A third cost of Armenian Genocide denial is the threat it represents to Armenians, a Christian nation with deep connections to the Western tradition and a long history of friendship with the American people. Very simply, Armenia cannot be safe as long as it is bordered by an over-armed and unrepentant perpetrator of genocide. Armenians cannot be secure as long as Turkish schoolchildren are taught that Armenians were traitors, the perpetrators were heroes, and the victims deserving of their fate.
A fourth cost is the price the Turkish people pay, in terms of their own nation’s progress toward greater tolerance and pluralism. A Turkey that fully accepts responsibility for the Armenian Genocide would very likely be one that is on the road to rehabilitation into a post-genocidal state. Sadly, we have seen few official signs of progress on this front. President Erdogan has doubled down on denial while Armenians in Turkey are regularly threatened with renewed deportations. The vast majority of the remaining Christian heritage of Anatolia is being systematically erased. While many of Turkey’s most popular films and books scapegoat and celebrate the destruction of “treasonous” minorities, there are encouraging signs of a small but growing civil society movement in favor of ending Turkey’s denials. In fact, tomorrow, groups of brave Turkish citizens will be joined by Armenians from around the world – at the risk of prosecution or worse – to call for a just resolution of the Armenian Genocide. We should encourage and stand with these principled voices.
And finally, a fifth cost is the destruction of the rich religious heritage of Anatolia, a cradle of the early Christian faith.
As the esteemed leaders and members of the Commission know, Armenians, Greeks, Assyrians, Pontians, and Arameans (Syriacs) long lived in what is present-day Turkey. It is in appreciation of your understanding of this rich history – and an awareness of the vast desecration being visited today upon Christian holy sites by violent extremists – that I would like to close with a brief review of how this aspect relates to Turkey’s denials.
Thousands of years before the establishment of the Ottoman Empire, these nations gave birth to great civilizations and established a rich civic, religious, and cultural heritage. They were, upon these biblical lands, among the first Christians, dating back to the travels through Anatolia of the Apostles, Thaddeus and Bartholomew. Armenia, in 301 A.D., became the first nation to adopt Christianity as a state religion.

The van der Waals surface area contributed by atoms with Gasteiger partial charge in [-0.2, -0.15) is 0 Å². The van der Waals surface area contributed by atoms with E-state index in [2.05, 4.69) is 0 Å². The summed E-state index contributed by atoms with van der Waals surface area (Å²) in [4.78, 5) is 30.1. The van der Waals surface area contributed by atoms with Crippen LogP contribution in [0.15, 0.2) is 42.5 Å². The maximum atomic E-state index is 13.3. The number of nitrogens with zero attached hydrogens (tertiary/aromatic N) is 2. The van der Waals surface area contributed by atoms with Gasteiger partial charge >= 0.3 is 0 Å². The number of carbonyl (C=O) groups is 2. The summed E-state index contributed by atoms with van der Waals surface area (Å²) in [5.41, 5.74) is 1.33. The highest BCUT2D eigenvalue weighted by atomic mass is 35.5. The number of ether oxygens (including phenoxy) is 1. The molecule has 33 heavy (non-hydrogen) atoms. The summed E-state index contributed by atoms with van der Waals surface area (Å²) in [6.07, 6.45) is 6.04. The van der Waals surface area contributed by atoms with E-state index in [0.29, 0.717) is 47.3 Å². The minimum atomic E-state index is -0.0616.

Present-day Turkey is home to many of the most important centers of early Christianity – most notably Nicaea, Ephesus, Chalcedon, and Constantinople, containing a rich legacy of Christian heritage, including thousands of religious sites and properties.
Ottoman Turkey’s campaign of genocide against its Armenian and other Christian subjects, in addition to murdering over 2,000,000 Christians and exiling of hundreds of thousands of others from their homelands of thousands of years, also involved the systematic destruction of churches and religious sites, illegal expropriation of properties, discriminatory policies, restrictions on worship, and other efforts to suppress and ultimately erase the Christian heritage of these lands.
As a result of these crimes – and Ankara’s continued obstruction of justice – only a small fraction of the historic Christian presence in Anatolia remains today in modern Turkey. Estimates are that of the well over 2,000 Armenian churches, which existed in the early 1900’s, far fewer than 50 are functioning today. Perhaps as few as 200 even remain standing today. The rest have been ground into dust with the properties illegally confiscated by the government. And, only a small fraction of the historic Christian population that once populated Anatolia remains today in modern Turkey to care for their cultural heritage.
As an initial step, Turkey’s return of the thousands of church properties it outright stole from Armenians, Assyrians, Greeks, Syriacs, and other Christians prior to, during, and after the Armenian Genocide era, would represent a meaningful move by the Turkish government toward accepting its responsibility for a truthful and just resolution of this still unpunished crime against humanity. It would, as well, mark progress for the cause of international religious freedom, in a corner of the world sadly known not for its pluralism, but rather for the depths of its intolerance.
Ending Turkey’s denials can contribute to the reversal of this destruction, the return of churches, the restoration of Christian heritage, and the re-emergence of the Christian faithful upon these sacred lands.
It is time for the United States and the rest of the world to stand up to Turkey’s shameless blackmail and demand justice not just for the Armenians, but for all of civilized mankind.